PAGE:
Tinctura Coto (N. F.)—Tincture of Coto.
Related entry: Coto.—Coto Bark
(Modern shorthand: 1:8 91 %)
Preparation.—"Coto bark, bruised, one hundred and twenty-five grammes (125 Gm.) [4 ozs. av., 179 grs.]; alcohol, a sufficient quantity to make one thousand cubic centimeters (1000 Cc.) [33 fl℥, 391♏]. Macerate the coto with eight hundred and fifty cubic centimeters (850 Cc.) [28 fl℥, 356♏] of alcohol during 7 days; then pour off the liquid, press the residue, and filter the united liquids through paper. Lastly, wash the residue transferred to the filter with enough alcohol to make the product measure one thousand cubic centimeters (1000 Cc.) [33 fl℥, 391♏]. Note.—Coto bark is derived from an undetermined tree, probably belonging to the natural order Lauraceae, and is obtained from Bolivia. There are two varieties known, one as 'coto,' and the other as 'Para-coto' bark. True coto bark is, at times, difficult to obtain in the market, and the para-coto bark is then frequently substituted for it. While they possess some useful properties in common, yet they differ materially in other respects. Hence, the para-coto bark should not be substituted for the true coto bark"—(Nat. Form.).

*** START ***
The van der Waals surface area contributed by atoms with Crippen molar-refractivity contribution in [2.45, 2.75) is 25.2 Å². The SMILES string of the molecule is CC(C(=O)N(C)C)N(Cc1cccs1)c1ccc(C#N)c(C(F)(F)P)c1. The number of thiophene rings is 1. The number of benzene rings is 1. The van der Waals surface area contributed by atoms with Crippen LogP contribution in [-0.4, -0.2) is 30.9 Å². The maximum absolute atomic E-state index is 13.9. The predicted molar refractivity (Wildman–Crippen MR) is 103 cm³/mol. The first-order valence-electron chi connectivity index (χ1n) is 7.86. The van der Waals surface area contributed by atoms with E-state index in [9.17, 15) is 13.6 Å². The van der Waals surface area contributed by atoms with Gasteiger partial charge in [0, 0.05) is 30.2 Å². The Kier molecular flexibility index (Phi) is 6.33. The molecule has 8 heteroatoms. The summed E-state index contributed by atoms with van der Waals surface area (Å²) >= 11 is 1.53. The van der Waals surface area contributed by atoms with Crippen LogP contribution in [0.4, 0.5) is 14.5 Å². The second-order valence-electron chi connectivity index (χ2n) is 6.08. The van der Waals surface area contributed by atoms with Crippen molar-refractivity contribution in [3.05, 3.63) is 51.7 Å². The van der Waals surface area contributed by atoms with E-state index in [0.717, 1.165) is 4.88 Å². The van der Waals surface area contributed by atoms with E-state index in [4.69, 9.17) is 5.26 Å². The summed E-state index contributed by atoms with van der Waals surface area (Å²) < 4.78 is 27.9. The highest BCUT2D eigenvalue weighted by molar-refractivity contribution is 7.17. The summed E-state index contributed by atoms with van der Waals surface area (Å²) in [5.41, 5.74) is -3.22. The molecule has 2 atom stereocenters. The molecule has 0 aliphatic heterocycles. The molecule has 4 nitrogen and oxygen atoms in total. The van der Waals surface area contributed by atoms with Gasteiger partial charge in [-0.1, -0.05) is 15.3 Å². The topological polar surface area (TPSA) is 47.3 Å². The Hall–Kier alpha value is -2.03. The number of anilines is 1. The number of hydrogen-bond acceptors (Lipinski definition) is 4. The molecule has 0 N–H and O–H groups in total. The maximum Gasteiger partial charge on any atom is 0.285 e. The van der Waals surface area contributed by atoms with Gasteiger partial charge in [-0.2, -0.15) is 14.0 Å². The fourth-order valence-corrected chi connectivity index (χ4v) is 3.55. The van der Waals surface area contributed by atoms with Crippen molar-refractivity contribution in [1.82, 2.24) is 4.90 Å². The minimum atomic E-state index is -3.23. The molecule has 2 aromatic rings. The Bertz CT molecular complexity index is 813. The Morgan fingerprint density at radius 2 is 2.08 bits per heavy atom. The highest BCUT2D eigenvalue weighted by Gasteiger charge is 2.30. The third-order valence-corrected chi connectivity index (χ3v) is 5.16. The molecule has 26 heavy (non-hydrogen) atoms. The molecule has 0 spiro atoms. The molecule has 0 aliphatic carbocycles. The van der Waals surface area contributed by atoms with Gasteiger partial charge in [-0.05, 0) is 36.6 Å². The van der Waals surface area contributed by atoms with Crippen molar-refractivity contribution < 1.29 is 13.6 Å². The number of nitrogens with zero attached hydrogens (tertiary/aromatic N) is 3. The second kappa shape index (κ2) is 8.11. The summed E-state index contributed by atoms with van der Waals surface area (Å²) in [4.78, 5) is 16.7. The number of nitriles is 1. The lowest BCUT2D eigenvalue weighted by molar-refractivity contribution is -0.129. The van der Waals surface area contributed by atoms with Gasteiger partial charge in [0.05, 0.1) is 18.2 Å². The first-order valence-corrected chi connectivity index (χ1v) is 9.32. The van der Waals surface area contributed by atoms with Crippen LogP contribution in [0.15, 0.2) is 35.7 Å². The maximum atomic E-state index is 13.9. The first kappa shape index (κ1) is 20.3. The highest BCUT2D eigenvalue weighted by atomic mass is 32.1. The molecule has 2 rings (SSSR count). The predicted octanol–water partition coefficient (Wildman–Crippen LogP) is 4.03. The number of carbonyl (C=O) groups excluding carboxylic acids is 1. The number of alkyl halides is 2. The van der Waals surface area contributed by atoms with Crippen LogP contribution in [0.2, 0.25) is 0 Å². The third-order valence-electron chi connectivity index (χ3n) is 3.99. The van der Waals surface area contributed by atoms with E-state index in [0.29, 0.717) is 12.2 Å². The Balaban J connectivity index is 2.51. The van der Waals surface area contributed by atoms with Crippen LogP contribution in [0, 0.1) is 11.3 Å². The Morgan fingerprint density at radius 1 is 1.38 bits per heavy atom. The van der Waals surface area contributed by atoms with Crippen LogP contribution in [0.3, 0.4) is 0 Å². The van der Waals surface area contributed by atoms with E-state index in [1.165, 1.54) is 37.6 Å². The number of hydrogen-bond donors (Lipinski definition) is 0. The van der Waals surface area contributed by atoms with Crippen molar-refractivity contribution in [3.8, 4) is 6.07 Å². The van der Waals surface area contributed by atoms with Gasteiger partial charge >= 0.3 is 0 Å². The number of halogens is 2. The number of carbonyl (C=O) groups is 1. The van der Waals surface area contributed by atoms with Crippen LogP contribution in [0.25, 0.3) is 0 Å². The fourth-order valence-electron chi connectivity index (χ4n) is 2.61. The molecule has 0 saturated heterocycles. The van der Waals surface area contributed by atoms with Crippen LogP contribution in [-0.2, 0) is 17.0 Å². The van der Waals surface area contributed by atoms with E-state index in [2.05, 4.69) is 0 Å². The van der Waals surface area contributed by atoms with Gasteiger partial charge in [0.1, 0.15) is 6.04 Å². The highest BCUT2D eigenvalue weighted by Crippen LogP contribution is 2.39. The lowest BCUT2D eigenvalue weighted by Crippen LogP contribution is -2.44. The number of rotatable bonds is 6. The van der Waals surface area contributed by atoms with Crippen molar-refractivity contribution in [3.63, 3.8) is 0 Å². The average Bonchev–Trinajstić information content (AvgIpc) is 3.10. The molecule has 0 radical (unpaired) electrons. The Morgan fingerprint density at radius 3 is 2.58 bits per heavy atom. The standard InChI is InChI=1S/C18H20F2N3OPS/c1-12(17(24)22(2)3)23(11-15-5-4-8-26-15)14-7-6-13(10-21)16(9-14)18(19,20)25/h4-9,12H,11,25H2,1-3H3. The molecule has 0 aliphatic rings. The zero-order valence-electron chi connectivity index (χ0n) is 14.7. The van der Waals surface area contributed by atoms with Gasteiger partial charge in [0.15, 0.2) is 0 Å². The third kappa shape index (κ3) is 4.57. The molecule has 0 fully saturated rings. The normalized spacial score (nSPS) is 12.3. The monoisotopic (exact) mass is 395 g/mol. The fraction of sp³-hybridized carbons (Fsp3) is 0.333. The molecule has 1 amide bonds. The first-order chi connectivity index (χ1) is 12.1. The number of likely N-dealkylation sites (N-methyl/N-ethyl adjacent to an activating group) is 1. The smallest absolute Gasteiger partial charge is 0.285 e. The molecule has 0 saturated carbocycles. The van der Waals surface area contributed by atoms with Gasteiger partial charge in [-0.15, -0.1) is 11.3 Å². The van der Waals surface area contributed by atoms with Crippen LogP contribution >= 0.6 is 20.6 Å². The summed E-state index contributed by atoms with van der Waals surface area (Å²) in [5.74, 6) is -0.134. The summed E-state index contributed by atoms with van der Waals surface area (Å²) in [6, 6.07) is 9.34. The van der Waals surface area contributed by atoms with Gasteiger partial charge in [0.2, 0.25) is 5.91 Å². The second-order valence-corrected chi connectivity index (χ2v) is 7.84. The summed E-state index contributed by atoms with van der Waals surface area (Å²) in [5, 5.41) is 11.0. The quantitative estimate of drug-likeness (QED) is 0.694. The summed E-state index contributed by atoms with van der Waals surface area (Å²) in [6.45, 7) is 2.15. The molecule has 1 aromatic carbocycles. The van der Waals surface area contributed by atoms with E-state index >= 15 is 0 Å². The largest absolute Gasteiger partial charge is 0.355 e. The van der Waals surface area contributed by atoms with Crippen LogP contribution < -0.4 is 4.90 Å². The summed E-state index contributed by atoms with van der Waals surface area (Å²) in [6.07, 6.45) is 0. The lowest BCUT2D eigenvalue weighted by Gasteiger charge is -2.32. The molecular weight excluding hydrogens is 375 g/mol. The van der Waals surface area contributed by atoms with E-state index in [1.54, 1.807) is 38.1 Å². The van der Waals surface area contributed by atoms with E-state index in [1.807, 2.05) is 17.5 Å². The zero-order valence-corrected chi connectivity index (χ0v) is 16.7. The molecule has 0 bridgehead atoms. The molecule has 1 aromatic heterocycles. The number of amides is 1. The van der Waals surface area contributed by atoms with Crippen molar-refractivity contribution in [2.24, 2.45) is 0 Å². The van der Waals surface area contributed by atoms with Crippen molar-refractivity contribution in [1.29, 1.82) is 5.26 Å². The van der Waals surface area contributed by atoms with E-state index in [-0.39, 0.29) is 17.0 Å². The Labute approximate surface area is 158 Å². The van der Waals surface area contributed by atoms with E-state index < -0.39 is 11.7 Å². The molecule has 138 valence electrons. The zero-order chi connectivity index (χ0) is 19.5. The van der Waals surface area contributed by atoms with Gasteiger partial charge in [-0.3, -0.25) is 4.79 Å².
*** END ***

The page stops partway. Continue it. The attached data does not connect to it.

Action, Medical Uses, and Dosage.—(See Coto.) Dose, 1 to 2 fluid drachms.
King's American Dispensatory, 1898, was written by Harvey Wickes Felter, M.D., and John Uri Lloyd, Phr. M., Ph. D.